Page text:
I wish I had a Magic Wand!

Howard and Jamieson in their “Researched Writing” detail the critique that the research paper gets and also share the “best practices in teaching student research” (235). There is certainly no arguing the fact that teaching students research skills is an important job of a teacher but the question is how much can one teacher teach in a semester? There certainly are expectations of a teacher from her/his students when they enter the class. Being a teacher of English 120, what do I expect from my students? How much they know already and from where do I start? What should I be particularly emphasizing when teaching research? There is no way to determine this until my students have turned in their first project. The results that I find are somewhat close to what Citation Project study of FYW found as stated in Howard and Jamieson. Based on the issues, problems and critiques of the research paper, the advice that they give to the teachers is invaluable:

  • Devise alternatives to the research paper
  • Focus on engagement rather than mechanics
  • Collaborate with librarians
  • Teach the rhetoric of finding and evaluating sources
  • Teach engaged and critical reading
  • Teach summary and paraphrase
  • Explore multimedia genre

(236-242)

But the question remains: How much do I have to accomplish?

I believe all these pieces of advice should be imbedded in the curriculum from secondary schooling onwards, picking and choosing step by step what is appropriate for the age group under consideration. For instance, teaching “rhetoric of finding and evaluating sources” might be too ambitious at the secondary school but “summary and paraphrase” seem appropriate. When the students enter high school, having learnt “summary and paraphrase” already, can be engaged in “critical reading” and once these students enter the college, they may further be introduced to more complex skills like finding and evaluating sources rhetorically.

I know this sounds utopian but this is necessary because introducing students to all this all at once is overwhelming for them and also too much for an instructor. Another challenge that I have faced as an English 120 instructor is that some of the students do seems to have already learnt what I just proposed but greater is the number of those who only know a five paragraph themed essay with no concept of research at all. This diverse group of students itself is a challenge. Who do I cater to? Look at those who know more and start from there onwards or consider those who still need to be taught paraphrase? The authors of the essay suggest that the teacher should focus on engagement rather than mechanics. So who will teach the mechanics? And do I simply ignore mechanics while grading? So practically, as a teacher, like any other teacher, I would assume other responsibilities that the authors do not even talk about.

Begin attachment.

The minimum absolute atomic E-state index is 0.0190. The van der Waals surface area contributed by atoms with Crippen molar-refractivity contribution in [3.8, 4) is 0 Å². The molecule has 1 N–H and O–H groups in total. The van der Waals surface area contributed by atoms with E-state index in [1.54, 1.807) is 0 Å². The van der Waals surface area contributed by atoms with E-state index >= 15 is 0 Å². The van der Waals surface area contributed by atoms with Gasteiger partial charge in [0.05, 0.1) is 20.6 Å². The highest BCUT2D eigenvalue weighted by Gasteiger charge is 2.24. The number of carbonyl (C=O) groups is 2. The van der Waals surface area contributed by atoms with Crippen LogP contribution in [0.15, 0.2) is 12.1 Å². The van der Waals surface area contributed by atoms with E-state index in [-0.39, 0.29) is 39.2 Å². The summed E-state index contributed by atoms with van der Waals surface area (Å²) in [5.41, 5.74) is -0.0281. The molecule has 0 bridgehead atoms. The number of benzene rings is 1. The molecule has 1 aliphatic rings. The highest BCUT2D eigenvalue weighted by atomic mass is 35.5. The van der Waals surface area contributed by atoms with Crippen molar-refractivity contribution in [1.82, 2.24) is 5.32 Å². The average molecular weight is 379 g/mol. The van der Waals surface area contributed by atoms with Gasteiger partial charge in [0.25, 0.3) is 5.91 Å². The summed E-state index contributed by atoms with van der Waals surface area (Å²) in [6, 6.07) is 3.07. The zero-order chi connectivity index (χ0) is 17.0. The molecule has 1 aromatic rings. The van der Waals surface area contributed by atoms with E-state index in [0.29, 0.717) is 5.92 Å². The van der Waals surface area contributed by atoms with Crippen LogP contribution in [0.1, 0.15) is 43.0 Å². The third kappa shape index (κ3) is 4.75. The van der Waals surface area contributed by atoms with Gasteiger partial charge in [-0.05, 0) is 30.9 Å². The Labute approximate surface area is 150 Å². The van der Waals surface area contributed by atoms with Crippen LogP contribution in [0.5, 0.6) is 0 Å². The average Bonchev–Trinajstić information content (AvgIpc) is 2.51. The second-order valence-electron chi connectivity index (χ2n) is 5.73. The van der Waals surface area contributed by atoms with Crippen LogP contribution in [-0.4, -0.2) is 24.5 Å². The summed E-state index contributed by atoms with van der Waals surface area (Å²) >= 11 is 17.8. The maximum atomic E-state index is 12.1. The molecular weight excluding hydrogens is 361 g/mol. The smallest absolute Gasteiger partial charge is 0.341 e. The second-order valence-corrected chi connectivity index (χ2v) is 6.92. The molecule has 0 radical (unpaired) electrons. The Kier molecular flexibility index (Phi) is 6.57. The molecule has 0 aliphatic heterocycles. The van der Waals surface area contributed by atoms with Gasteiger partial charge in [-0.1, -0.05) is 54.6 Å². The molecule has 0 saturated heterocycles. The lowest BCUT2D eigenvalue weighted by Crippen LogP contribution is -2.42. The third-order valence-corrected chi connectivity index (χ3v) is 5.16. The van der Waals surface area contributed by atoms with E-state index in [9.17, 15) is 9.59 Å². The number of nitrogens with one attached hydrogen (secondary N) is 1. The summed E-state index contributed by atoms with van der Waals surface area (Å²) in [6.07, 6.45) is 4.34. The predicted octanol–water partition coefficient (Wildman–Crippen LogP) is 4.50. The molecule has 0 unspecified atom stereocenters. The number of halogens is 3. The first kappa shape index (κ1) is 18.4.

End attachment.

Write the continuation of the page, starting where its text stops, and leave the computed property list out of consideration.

Learning research skills is not a matter of a semester. It is a continuous process that student should be going through in all their learning years. FYW instructors cannot be expected of doing all on their own. Either the entire curriculum from grade 8 onwards be revolutionized or the risk be taken with students passing FYW courses without actually having learnt all the aspects of research.

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One thought on “I wish I had a Magic Wand!

  1. I agree, it is difficult to try and teach every aspect of research in one semester. What I do in my class, is I ask them at the beginning of the semester and the end, what they want to specifically learn. And if they need individual help, they are more than welcome to visit with me individually outside of the classroom. The student than comes into our meeting with questions and concerns and we talk through ways to improve their issue. For example, one student was having trouble with finding a research topic, so we sat down and brainstormed things she was interested in. From there, she was having trouble with citations and said she had not learned how to do them properly, so I walked her through, step-by-step how to apply in-text citation. We cannot teach everyone everything about research but I do agree with the list you had mentioned, utilizing outside sources does seem to be beneficial, especially the library and writing centers. I know if I had tried to teach every single thing about research myself to every student, my brain would combust because of all the stress.

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